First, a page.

Occupational Medicine Category

It’s not an oversimplification to say that the difficult thing about providing care for truckers is that they’re not in the same place for long. What’s worse, there are certain occupational hazards that make access to care especially important. According to UrgentCareTravel (UCT), 80% of the 3.8 million professional truck drivers in the U.S. are obese; half live with untreated sleep apnea; and 65% don’t have a primary care physician. So, UCT is partnering with the Pilot Flying J Travel Centers to provide occupational medicine and urgent care services whileRead More
The Federal Department of Transportation (DOT) is getting with the times and adding opioid screens to its drug testing program. Specifically, providers who conduct physicals and assessments for the DOT will have to include hydrocodone, hydromorphone, oxymorphone, and oxycodone in their screens as of January 1, 2018.  In addition, methylenedioxyamphetamine has been added as an initial test analyte, and methylenedioxyethylamphetamine has been removed as a confirmatory test analyte. Adding the four semisynthetic opioids has been mandated by Federal statute, and applies not only to specimen testing validity values but alsoRead More
OSHA says employers have to evaluate for bloodborne pathogens immediately following possible exposure via needle-stick or specific eye, mouth, other mucous membrane, nonintact skin, or parenteral contact with blood. “Immediate” can be tricky on the jobsite or for first responders and clinical personnel, however, so U.S. HealthWorks is trying to facilitate faster access through a new telemedicine program. The company has an app that facilitates access at any time, any day and includes comprehensive medical history and immunization status, counseling, and follow-up care recommendations, including labs and prescriptions electronically transmittedRead More
Michigan companies can’t fill jobs because too many people can’t pass a drug test, screams a headline reposted to Crain’s Detroit Business from Bridge Magazine. It’s not just idle chatter, either; the article under that headline quotes data from Quest Diagnostics’ Drug Testing Index, as well as workplace experts and state officials in Michigan. The problem may be especially acute in Traverse City, MI, but for reasons that would be applicable to any number of other parts of the country. Chris Hindbaugh, executive director of Traverse City Addiction Treatment Services,Read More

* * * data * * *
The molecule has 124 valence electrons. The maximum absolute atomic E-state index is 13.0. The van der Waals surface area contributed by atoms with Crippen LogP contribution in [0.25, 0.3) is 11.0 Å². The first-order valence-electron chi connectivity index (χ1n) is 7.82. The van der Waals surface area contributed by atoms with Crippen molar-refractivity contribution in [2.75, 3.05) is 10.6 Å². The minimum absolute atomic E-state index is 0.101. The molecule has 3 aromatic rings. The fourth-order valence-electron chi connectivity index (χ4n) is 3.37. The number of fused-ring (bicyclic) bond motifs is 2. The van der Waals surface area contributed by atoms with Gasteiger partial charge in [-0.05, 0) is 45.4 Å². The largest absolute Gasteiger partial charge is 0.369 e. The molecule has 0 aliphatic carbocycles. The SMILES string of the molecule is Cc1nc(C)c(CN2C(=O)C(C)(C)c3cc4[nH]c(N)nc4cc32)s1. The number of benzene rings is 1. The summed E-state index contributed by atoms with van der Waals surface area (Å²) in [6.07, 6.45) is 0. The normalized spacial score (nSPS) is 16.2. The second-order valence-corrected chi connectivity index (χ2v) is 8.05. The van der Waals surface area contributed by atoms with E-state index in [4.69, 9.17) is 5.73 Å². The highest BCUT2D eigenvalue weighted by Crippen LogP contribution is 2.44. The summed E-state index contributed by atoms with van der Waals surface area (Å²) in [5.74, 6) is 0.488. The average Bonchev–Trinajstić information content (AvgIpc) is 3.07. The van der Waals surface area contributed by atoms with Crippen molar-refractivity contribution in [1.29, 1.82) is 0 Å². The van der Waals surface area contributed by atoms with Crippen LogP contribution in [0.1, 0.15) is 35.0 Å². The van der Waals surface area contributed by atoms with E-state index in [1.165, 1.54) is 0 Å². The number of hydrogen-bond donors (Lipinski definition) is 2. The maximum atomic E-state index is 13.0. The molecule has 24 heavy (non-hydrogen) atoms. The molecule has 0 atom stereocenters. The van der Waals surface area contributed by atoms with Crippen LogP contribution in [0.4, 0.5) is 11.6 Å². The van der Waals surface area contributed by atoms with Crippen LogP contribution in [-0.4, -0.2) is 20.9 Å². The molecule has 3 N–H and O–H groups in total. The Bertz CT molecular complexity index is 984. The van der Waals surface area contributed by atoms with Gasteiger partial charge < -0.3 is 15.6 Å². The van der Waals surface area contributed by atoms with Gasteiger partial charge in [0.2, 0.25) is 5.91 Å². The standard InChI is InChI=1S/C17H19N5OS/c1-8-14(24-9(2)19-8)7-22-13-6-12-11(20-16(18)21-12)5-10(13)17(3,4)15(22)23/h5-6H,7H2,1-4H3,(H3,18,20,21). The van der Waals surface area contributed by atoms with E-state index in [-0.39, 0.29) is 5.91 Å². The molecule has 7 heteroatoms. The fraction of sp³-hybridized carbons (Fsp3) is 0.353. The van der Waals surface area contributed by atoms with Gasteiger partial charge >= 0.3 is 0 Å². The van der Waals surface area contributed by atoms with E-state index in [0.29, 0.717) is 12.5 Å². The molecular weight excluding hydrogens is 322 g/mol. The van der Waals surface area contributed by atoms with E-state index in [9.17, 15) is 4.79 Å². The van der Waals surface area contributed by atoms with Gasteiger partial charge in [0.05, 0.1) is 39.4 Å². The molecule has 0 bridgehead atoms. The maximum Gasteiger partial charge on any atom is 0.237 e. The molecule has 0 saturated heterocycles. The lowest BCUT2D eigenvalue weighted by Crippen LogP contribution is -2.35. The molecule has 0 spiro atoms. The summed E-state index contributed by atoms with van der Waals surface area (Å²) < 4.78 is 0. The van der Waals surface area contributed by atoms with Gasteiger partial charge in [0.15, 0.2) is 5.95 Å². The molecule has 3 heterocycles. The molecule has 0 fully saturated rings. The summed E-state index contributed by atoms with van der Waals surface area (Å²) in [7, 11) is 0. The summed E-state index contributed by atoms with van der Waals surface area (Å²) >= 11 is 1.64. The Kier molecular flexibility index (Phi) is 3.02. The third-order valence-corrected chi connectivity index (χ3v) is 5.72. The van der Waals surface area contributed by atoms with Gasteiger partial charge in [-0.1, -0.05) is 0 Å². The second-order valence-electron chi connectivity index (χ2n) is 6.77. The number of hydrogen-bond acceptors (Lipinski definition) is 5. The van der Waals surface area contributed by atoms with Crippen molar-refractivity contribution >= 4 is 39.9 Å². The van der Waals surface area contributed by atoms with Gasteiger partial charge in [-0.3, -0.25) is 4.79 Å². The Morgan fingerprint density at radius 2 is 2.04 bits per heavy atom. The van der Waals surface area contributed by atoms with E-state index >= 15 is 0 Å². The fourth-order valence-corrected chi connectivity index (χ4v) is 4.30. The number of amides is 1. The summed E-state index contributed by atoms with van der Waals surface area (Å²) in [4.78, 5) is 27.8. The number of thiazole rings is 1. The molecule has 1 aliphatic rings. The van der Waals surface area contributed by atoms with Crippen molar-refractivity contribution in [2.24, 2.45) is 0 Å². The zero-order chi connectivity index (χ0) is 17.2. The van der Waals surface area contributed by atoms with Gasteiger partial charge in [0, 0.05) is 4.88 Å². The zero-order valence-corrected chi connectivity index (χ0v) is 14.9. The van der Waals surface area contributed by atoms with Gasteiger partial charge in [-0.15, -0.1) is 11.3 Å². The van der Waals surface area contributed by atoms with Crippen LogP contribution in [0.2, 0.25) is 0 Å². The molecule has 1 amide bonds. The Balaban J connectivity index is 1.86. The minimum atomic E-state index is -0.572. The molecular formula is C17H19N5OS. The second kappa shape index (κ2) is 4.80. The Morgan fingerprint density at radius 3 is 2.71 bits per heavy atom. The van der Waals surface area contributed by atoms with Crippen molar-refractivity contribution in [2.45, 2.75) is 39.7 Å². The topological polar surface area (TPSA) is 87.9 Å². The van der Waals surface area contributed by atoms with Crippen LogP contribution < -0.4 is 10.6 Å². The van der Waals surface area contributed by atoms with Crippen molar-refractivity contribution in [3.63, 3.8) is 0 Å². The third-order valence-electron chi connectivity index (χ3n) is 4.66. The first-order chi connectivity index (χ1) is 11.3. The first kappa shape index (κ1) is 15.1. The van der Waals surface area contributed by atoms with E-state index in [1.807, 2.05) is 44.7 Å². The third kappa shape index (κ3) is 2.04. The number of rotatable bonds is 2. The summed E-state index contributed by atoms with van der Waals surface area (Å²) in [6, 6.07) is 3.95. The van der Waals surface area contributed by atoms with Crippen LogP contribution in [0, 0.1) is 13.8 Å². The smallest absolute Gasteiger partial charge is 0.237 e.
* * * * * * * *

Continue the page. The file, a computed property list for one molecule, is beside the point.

The unabated epidemic of opioid and synthetic opioid addiction has moved President Trump to declare it a national public health emergency. It’s also moving occupational health providers, including some urgent care operators, to look at updating the drug screens they give as part of their pre-employment examinations. Tennessee Occupational Health, for one, reports that as much as 80% of positive drug tests they see show evidence of opiates. As recently as 5 years, ago, marijuana was the number-one source of positive screens. However, prescription pain medications are not included inRead More
Availability of telemedicine offered by larger employers in the U.S. is close to reaching a saturation point, as 96% of large employers are expected to offer it in their array of health benefits in states where it’s allowed next year. In stark contrast is the fact that only 8% of workers at one out of five of those companies’ workers are taking advantage of it, according to the Large Employers’ 2018 Health Care Strategy and Plan Design Survey—meaning there is plenty of room for growth, and for cementing relationships withRead More
These are complicated times for urgent care operators who offer occupational medicine services like employee drug screens. The opioid crisis across the country muddies the waters even more, as state laws and medical practice guidelines seek to inhibit the use of opioid pain medications in order to stem increases in addiction and related deaths. Many employers are following suit, but be mindful that even well-intentioned drug testing programs can have severe consequences—for the company. Most recently, a federal district court in Washington ordered a company to pay over $1.8 millionRead More
More American workers are failing tests for illegal drugs these days than in many years. Quest Diagnostics reports that 4.2% of the 8.9 million employee drug tests it administered last year came back positive; that’s the highest rate since 2004. Marijuana remains the most prevalent, though other drugs are also on the rise. This is especially surprising, given the fact that so many states have looser laws on marijuana use for medical or recreational purposes. The data also indicate a resurgence of cocaine and methamphetamine, specifically. Barry Sample, PhD, Quest’sRead More
Members of the Golden Gate Restaurant Association (GGRA) who work 8 to 20 hours a week in San Francisco eateries now have a place to go for walk-in care without paying anything out of pocket. Dignity Health-GoHealth Urgent Care reached an agreement with the GGRA to provide at least four visits per year to its centers (more for GGRA members who work more hours, according to a formula worked out under the city’s Health Care Security Ordinance), paid for by the GGRA. Employees and their dependent children will be ableRead More
It can be easy to become complacent about doing driver physicals required by the Department of Transportation. “Rubber stamping” them can have dire consequences for the patient, the employer, and the general public, and even raise your legal risk, however. Occ med and urgent care giant Concentra has been hit with a class action lawsuit in connection with a multiple-fatality bus crash in Maryland last November. The complaint claims that Concentra knew or should have known when they medically cleared a city bus driver (who died in the crash) thatRead More